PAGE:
“Someone in a growth mindset is excited by constructive feedback, as they see it as an opportunity for growth. Someone in a fixed mindset is deterred by constructive feedback, as they see it as evidence that they’re lacking natural ability and talent,” says Brown.
7. People with a fixed mindset take less risks
When is the last time you allowed yourself to really suck at something? If you can’t remember, you could be playing small to protect yourself from the discomfort that comes with not being naturally good at a task from the get-go.
“People in a fixed mindset shrink their world so that they’re only doing things they’re already capable of doing. This means they deny themselves of opportunities for growth and opportunities to make a significant contribution to the world,” says Brown.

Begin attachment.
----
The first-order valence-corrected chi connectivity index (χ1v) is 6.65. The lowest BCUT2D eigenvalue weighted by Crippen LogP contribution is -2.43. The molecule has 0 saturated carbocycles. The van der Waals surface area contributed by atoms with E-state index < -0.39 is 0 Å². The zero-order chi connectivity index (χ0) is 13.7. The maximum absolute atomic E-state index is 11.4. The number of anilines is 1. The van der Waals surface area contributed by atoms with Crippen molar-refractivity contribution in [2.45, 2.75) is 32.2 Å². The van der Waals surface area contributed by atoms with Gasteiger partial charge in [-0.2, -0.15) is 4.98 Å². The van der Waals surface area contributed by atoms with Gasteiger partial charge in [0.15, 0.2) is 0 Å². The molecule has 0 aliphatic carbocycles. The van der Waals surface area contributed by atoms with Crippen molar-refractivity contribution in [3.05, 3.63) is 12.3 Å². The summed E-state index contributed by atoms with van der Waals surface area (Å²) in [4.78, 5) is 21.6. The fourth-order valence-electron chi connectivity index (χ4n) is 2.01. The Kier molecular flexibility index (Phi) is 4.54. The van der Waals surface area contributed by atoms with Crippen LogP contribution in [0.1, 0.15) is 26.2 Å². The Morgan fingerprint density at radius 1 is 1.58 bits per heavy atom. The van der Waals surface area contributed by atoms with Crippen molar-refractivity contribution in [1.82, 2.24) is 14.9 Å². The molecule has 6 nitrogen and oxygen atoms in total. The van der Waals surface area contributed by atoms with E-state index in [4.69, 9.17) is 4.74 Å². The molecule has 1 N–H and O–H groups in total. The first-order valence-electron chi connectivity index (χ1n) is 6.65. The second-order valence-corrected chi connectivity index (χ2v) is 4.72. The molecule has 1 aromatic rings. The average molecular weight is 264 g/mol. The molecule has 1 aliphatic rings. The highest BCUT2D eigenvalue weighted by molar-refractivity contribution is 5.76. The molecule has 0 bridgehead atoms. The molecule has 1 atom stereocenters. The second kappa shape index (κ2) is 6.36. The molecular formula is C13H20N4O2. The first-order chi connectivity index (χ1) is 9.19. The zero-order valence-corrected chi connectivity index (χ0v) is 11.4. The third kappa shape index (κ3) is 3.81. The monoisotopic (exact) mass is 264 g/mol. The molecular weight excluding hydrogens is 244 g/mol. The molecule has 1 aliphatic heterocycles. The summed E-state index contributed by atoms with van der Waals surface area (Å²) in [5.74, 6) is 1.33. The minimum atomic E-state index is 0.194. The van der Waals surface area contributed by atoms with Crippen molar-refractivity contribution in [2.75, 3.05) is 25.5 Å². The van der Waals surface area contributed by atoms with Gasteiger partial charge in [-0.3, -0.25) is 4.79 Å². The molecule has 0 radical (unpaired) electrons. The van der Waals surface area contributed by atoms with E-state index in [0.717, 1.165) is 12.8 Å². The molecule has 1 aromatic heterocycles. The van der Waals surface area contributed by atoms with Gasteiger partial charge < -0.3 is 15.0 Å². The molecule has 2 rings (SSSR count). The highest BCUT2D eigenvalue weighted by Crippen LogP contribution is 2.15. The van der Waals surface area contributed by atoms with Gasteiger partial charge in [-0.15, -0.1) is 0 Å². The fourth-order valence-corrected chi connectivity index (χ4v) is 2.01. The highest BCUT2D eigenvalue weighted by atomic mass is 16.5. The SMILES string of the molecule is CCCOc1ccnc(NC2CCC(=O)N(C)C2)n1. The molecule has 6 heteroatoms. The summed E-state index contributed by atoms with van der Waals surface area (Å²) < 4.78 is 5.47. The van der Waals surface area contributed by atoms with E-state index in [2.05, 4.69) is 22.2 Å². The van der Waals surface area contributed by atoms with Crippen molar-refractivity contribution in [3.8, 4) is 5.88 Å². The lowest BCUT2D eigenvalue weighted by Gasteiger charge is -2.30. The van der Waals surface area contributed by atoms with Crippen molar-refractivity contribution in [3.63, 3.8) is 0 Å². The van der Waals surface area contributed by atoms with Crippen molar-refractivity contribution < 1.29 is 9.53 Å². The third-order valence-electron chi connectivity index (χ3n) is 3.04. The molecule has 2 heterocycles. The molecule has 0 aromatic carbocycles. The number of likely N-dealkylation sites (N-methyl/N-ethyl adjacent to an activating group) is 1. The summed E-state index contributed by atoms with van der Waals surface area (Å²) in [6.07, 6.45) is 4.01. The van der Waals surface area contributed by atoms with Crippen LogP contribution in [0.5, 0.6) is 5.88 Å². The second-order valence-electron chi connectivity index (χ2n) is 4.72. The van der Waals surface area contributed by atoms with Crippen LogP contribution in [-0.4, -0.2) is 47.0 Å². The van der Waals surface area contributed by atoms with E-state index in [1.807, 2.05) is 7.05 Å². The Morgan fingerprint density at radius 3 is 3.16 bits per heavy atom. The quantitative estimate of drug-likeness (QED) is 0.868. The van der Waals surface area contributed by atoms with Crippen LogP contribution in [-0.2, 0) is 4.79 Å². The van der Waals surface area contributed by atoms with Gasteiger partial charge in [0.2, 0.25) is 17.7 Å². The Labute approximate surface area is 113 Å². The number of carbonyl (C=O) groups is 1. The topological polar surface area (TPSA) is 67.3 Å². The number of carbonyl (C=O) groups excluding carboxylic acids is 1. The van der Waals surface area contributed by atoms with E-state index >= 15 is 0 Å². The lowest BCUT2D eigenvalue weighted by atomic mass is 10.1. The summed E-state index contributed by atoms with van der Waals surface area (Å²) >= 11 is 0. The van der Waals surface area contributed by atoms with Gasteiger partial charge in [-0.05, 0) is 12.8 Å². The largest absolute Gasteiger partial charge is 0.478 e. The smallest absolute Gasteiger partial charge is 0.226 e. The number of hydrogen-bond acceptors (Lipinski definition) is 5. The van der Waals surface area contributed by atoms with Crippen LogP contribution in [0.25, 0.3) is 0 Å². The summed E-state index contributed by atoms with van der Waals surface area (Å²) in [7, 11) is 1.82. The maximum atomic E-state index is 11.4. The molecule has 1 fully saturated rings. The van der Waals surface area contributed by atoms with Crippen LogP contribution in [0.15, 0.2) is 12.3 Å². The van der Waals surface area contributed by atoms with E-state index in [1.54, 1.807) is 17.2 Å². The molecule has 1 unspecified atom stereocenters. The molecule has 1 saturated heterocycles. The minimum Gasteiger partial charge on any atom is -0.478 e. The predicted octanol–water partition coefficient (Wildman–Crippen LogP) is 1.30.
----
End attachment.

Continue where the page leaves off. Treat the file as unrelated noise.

If this sounds like you, don’t despair. Cultivating a growth mindset takes practice and the first step is awareness. “When most people hear about the growth mindset, they want to get into it immediately — but getting into a growth mindset takes time and practice, especially since many of us have been in the fixed mindset for decades. First, you must spend some time understanding your current mindset. The best way to tell whether you’re in a fixed or growth mindset is to look at what qualities pride yourself on and how you respond to setbacks.”